I hung up and switched on the camera part of the phone. For later reference, I took quick snaps of the body, stepladder, and clothing. Then giving the body a wide berth, I took close-up images of the clothes next to his shoes and socks, all placed neatly on the conference table.
My phone said five forty-seven am. I may have been the first person in on this fine Monday morning, but I knew others would be trouping in soon. Such was the life of a start-up, a devotion of twelve to fifteen-hour days, seven days a week. I placed another call on my speed dial, this time to mother mine.
“What’s wrong, Liana?” Apparently any phone calls from me before six am elicited this reaction.
“The founder and CEO of Read-Out, D. H. Collier, is dead, Lila.” I always address mom as Lila when we’re in work mode. She always calls me Liana. Period.
“David Harold Collier? Good Lord!” Leave it to Lila to not only know his full, given name, but to use it. She drew in a deep breath. “How?”
“He seems to have taken his own life. Hanged himself in the boardroom. At least, it looks that way on the surface of it. It’s a pretty bizarre set up.”
“Explain yourself. Other than it being a suicide, what makes the event bizarre?”
My mother has the annoying habit of stressing certain words in a sentence to make sure you get her meaning. Genetics being what they are, I pray every night this habit does not transfer itself to me. So far, so good. However, I explained myself.
“Clothes neatly folded on the conference table, shoes sitting beside them, socks folded and placed inside. He’s only wearing his jockey shorts. Baby blue, not white. And of course, the necktie. Your average sturdy hemp.”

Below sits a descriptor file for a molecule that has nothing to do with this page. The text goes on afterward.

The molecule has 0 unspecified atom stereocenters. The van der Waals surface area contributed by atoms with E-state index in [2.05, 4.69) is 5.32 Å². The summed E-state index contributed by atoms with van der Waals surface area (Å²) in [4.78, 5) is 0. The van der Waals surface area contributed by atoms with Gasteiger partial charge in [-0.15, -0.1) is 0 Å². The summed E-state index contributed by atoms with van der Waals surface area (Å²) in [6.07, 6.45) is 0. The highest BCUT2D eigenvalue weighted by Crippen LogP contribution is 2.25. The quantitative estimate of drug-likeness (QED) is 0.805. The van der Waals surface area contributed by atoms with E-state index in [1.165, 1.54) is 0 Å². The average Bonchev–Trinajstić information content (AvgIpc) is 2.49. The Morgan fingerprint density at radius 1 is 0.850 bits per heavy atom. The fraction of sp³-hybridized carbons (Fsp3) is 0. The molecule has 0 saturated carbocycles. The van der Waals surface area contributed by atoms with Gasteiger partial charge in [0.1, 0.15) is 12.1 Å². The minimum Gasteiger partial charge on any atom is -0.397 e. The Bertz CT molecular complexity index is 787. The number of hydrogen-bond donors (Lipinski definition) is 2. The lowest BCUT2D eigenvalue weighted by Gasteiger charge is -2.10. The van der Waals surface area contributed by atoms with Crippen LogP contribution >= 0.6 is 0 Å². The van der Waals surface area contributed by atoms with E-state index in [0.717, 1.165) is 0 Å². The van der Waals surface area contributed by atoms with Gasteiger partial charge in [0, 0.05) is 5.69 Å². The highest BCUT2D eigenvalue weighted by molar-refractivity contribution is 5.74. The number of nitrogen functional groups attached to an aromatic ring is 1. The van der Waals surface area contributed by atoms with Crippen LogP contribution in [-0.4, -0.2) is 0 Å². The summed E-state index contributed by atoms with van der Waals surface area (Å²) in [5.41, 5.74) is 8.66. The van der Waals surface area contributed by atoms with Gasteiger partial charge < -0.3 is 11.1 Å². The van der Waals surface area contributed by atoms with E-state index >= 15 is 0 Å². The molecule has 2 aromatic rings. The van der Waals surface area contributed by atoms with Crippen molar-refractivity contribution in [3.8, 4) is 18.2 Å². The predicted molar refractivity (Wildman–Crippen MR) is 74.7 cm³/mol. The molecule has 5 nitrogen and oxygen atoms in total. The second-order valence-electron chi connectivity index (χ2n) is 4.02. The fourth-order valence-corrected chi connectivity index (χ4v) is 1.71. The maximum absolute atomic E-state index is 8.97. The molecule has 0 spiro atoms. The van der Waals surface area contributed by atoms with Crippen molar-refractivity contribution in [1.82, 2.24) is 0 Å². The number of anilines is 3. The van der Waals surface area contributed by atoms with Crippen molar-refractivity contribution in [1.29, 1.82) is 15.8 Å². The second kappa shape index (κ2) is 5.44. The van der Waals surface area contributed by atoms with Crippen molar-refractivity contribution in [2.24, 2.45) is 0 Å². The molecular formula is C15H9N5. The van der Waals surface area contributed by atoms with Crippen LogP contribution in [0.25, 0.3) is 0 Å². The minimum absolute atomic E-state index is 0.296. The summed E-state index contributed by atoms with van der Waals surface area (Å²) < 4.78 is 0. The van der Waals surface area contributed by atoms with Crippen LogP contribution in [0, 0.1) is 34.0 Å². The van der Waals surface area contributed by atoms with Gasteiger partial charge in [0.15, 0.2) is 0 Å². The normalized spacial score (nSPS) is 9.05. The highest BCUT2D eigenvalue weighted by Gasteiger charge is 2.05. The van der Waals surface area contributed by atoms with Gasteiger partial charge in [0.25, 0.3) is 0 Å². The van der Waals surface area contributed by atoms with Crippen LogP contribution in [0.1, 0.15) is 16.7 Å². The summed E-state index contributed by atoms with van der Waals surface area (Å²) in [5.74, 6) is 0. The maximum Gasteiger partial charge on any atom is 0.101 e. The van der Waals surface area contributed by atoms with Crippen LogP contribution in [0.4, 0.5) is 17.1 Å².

“Don’t be flippant, Liana. It doesn’t become you.”
“Sorry. It’s my way of coping. This is very, very strange.”
I heard the rustling of fabric, as she moved around in bed. “I’ll get dressed and be right there. Give me twenty minutes. Is Gurn still in Washington?”
“Yes, he comes back tonight. But don’t bother coming here, Lila. Seriously. I’m just alerting you.”
“Did you call the police?”
“Of course. And I also called Frank. He’s on his way.” Chief Frank Thompson, aside from being a close family friend, was also my godfather. He could hassle me like nobody else, but I was like his second daughter, the one he fretted over.
“Good. Are you all right, dear?” Lila switched to mommy mode. I switched to daughter mode. Switching abounded.
“I’m a little shaken but fine, Mom. Thank you. I don’t know how long I’ll be stuck here. I’m sure I have to answer a lot of questions from the police. After that I want to talk to whoever will take over.”
“Isn’t that whomever, dear?”
I ignored her question. “It might be Rameen Patel. He’s the CFO, but I don’t know that for sure.”
“You don’t know that he’s the Chief Financial Officer or that he’s Rameen Patel?”
“I don’t know if he’s the one slated to take over. Maybe it’s Eastham or one of the other board members.”
“Then that’s what you need to say, Liana,” she said primly. “Otherwise, it is confusing.” In times of duress, L. H. Alvarez tends to lock in the proper and efficient way of doing a thing, never missing the opportunity to beat you over the head with it. Between the stressing and the duressing, I was getting a double-whammy.
“The police will be here any minute, Mom. I should go. I’ll call you later with any updates.”
“Yes, please do, dear. And try to stay calm.”
“I’m calm. Why wouldn’t I be calm? I’m calm.”
“You don’t sound calm.”
“But I am,” I said through gritted teeth. “Bye, Mom.”
I went back to the door and stood sentinel at the only way in or out of the conference room.